Beirut, Baghdad, Paris

Feeling so much horror and grief over what has happened these last days in Paris, in Baghdad, in Beirut.

And also. Disturbed by the fact that it is only the Paris attacks that the Western media is focused on. I hadn’t even realized there was a bombing in Baghdad yesterday, until my friend told me–BBC didn’t even have it on their headlines.

Those killed in Paris, those wounded, their loved ones–they are all very, very important. But no less important are those killed and wounded in Beirut, in Baghdad and their loved ones.

I wrote a short piece called “Joe and the Beirut bombing” a few years ago, after a car bomb in the Achrafiyeh neighborhood of Beirut where I had spent time with my two-year old friend Joe and his family. Many of the sentiments expressed are applicable today–to the recently severed lives and loss in Beirut, in Baghdad, and in Paris.

JOE AND THE BEIRUT BOMBING

October 19, 2012

A few days ago, I walked down Platform #2 at the New Rochelle train station in Westchester, NY towards my two-year old friend, Joe, his parents, grandparents, and baby brother. I watched Joe’s face change from confusion to surprise to delight as he recognized me. Soon, we were singing the Moose Song together, as we regularly did when I visited him this summer in Achrafiyeh, Beirut, Lebanon, pushing his stroller around the very same streets—some days the very same actual street—where a car bomb exploded today, killing at least eight and wounding dozens of others.
“Hi, Joe!” each shopkeeper would call out to the blond toddler, who smiled and waved in turn, whipping “Ba” (his pacifier) out of his mouth when he neared Abed’s store, knowing that Abed would scold him, a big boy of two, for still sucking a pacifier. All of Beirut, it seemed, was in love with Joe.
It was Joe that I thought of first when I saw facebook postings that hospitals in Achrafiyeh needed blood donations, prompting me to immediately log onto AJE to see the chilling headline Deadly blast strikes Lebanon’s capital, and it was Joe that I continued to think of as I stared at the photos of the grisly aftermath of the attack, though I knew my friends had left Lebanon just over a week ago, and that they are nowhere near the cars and buildings which were transformed into twisted metal and rubble and were not among the blood-soaked, shocked men and women who searched frantically for their loved ones in the streets.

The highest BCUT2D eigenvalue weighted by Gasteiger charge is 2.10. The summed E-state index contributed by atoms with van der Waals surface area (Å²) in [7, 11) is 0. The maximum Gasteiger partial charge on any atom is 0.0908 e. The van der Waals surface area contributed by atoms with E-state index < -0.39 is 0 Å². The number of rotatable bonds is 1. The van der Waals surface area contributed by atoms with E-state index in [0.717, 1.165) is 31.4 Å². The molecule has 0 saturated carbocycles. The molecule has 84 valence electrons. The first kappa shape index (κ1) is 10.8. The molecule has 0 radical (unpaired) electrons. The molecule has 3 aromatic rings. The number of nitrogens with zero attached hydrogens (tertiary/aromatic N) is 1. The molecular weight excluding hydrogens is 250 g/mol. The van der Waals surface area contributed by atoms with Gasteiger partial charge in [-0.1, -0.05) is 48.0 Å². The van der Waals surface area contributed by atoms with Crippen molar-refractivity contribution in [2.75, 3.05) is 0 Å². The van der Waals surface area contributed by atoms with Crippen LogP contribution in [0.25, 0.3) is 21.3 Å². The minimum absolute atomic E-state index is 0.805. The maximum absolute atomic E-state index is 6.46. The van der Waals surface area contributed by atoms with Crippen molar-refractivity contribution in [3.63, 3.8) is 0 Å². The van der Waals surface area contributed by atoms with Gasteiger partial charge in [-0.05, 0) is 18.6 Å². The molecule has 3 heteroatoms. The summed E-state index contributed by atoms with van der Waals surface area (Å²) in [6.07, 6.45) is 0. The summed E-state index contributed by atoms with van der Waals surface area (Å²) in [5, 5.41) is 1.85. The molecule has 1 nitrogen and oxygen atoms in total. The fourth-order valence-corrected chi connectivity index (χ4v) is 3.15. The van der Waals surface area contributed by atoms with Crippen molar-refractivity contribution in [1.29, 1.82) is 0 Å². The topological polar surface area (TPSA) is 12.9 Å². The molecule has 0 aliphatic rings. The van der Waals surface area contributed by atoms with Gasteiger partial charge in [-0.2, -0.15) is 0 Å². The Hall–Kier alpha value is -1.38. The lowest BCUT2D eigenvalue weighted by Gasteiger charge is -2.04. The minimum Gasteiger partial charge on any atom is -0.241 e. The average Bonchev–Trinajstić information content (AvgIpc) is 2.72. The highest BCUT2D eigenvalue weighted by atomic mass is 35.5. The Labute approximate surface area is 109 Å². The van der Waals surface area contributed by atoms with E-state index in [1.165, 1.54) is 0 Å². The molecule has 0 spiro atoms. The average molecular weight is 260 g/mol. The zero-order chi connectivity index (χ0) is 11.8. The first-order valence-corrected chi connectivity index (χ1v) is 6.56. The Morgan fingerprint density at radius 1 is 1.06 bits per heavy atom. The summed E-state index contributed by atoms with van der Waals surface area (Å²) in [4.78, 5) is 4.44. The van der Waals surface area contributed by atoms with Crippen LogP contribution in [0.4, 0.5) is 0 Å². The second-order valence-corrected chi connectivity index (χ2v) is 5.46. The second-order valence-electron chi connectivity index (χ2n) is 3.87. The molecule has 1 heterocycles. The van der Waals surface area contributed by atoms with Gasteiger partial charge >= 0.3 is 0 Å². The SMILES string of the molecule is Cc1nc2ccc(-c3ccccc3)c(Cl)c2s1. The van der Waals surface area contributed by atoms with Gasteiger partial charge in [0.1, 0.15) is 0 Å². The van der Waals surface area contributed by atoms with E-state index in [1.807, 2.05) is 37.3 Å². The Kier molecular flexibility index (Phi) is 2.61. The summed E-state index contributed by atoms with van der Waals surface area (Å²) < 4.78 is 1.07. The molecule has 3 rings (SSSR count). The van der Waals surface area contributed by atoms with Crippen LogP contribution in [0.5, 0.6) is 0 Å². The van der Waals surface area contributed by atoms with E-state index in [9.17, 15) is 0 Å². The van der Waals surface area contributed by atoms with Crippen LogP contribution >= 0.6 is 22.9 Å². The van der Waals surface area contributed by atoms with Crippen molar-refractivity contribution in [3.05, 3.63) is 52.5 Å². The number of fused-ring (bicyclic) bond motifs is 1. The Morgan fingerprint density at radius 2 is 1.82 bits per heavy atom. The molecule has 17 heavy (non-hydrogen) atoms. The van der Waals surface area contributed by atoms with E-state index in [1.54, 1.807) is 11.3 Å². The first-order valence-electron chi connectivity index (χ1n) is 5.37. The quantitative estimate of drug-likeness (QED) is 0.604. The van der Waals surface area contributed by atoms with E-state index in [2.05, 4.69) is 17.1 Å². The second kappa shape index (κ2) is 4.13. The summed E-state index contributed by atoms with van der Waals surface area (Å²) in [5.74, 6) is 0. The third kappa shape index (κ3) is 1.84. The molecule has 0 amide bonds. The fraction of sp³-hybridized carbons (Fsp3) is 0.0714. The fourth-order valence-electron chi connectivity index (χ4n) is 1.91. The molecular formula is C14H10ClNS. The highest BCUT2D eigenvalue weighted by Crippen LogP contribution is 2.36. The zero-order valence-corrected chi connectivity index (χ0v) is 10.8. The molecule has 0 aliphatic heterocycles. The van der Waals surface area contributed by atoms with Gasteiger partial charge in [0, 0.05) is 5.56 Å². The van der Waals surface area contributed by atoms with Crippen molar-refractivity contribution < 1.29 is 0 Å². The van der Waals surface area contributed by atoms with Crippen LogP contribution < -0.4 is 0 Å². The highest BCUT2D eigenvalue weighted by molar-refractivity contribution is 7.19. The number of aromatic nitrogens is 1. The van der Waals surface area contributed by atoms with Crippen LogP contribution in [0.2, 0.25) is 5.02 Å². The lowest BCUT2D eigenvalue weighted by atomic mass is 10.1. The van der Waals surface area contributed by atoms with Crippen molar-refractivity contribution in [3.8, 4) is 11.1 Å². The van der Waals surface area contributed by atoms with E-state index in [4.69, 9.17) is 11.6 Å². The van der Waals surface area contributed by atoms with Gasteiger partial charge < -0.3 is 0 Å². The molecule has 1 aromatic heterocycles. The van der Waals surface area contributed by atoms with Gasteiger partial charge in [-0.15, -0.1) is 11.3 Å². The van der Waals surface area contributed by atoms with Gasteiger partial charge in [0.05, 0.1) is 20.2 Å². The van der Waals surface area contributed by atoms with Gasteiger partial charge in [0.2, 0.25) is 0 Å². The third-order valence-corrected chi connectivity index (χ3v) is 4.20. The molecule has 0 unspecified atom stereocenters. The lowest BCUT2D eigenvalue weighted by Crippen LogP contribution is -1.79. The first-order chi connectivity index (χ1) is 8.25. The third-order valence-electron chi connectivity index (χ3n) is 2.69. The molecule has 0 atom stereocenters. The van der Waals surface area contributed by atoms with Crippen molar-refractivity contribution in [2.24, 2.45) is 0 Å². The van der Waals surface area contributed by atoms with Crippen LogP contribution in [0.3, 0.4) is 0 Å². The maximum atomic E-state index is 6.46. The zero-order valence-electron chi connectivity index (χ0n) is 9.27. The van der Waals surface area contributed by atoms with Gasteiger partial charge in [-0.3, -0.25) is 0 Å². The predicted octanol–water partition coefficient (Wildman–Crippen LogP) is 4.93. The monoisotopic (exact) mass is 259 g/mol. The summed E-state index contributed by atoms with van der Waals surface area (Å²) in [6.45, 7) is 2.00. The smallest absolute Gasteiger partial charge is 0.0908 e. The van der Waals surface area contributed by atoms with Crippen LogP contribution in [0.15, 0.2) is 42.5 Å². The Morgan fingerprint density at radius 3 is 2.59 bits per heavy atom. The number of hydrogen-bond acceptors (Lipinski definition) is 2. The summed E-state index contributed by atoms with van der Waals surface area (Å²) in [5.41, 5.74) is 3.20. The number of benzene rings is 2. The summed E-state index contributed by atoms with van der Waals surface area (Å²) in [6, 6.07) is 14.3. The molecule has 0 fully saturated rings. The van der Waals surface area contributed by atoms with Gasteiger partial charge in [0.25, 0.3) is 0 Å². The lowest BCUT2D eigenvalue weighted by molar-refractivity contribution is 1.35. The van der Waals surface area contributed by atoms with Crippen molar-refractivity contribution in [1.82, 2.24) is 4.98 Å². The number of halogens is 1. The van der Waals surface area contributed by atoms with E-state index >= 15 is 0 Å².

The instinct is familiar, though always troubling: think first of whether those you care for are safe, and feel the tremendous relief when you get confirmation that they are. Only then, while tasting that relief, is there room for the sickening realization of what the tragedy means for those not lucky enough to have averted it. Only then, does the anxious knowledge penetrate that this bombing is likely a harbinger of far worse violence to come.
It goes without saying, yet still should be said: the children who were killed or maimed or lost parents in today’s bombing are no less precious to their loved ones than Joe is to his.
It goes without saying, yet still should be said: the lives of the Lebanese are no less important than the lives of ex-pats who can choose whether to come to Lebanon, how long to stay, and whether it seems prudent to get out before the shit hits the fan.
I am beyond relieved that my beloved toddler friend Joe, his parents and his baby brother are safe, out of Beirut, and preparing to move to Central America where Joe’s father received a new job posting.
But I am grieving for those caught in the horror of today’s attack—and terrified of what it signals for all the Lebanese that Joe and his family so recently left behind.

joejencedars

Advertisements

3 Comments

Filed under Human Rights

3 responses to “Beirut, Baghdad, Paris

  1. I totally share the same sentiments as you, it’s just how sad this world is.

  2. dreamsinsunshine

  3. Thank you for this post. Its so heart breaking that often only atrocities that happen in the west make it to the headlines. It makes you wonder..are the other lives less valuable?

Leave a Reply

Fill in your details below or click an icon to log in:

WordPress.com Logo

You are commenting using your WordPress.com account. Log Out / Change )

Twitter picture

You are commenting using your Twitter account. Log Out / Change )

Facebook photo

You are commenting using your Facebook account. Log Out / Change )

Google+ photo

You are commenting using your Google+ account. Log Out / Change )

Connecting to %s